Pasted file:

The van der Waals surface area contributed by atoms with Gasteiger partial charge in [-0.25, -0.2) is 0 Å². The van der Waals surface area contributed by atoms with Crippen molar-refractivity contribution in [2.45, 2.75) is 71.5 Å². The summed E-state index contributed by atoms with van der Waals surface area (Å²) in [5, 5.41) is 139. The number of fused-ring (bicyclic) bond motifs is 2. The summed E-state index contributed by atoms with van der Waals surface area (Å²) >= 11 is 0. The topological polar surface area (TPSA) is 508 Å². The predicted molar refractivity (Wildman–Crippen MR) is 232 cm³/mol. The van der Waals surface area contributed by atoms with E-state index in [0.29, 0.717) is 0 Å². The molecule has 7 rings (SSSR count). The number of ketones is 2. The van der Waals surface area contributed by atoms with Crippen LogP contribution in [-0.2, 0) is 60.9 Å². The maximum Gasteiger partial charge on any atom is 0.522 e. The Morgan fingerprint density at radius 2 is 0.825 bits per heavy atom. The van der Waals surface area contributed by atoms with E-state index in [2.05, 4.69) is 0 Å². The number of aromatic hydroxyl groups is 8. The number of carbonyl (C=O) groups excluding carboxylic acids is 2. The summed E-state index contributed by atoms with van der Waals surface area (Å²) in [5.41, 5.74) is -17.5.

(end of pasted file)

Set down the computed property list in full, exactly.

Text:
The van der Waals surface area contributed by atoms with Gasteiger partial charge in [-0.25, -0.2) is 0 Å². The van der Waals surface area contributed by atoms with Crippen molar-refractivity contribution in [2.45, 2.75) is 71.5 Å². The summed E-state index contributed by atoms with van der Waals surface area (Å²) in [5, 5.41) is 139. The number of fused-ring (bicyclic) bond motifs is 2. The summed E-state index contributed by atoms with van der Waals surface area (Å²) >= 11 is 0. The topological polar surface area (TPSA) is 508 Å². The predicted molar refractivity (Wildman–Crippen MR) is 232 cm³/mol. The van der Waals surface area contributed by atoms with E-state index in [0.29, 0.717) is 0 Å². The molecule has 7 rings (SSSR count). The number of ketones is 2. The van der Waals surface area contributed by atoms with Crippen LogP contribution in [-0.2, 0) is 60.9 Å². The maximum Gasteiger partial charge on any atom is 0.522 e. The Morgan fingerprint density at radius 2 is 0.825 bits per heavy atom. The van der Waals surface area contributed by atoms with E-state index in [2.05, 4.69) is 0 Å². The number of aromatic hydroxyl groups is 8. The number of carbonyl (C=O) groups excluding carboxylic acids is 2. The summed E-state index contributed by atoms with van der Waals surface area (Å²) in [5.41, 5.74) is -17.5.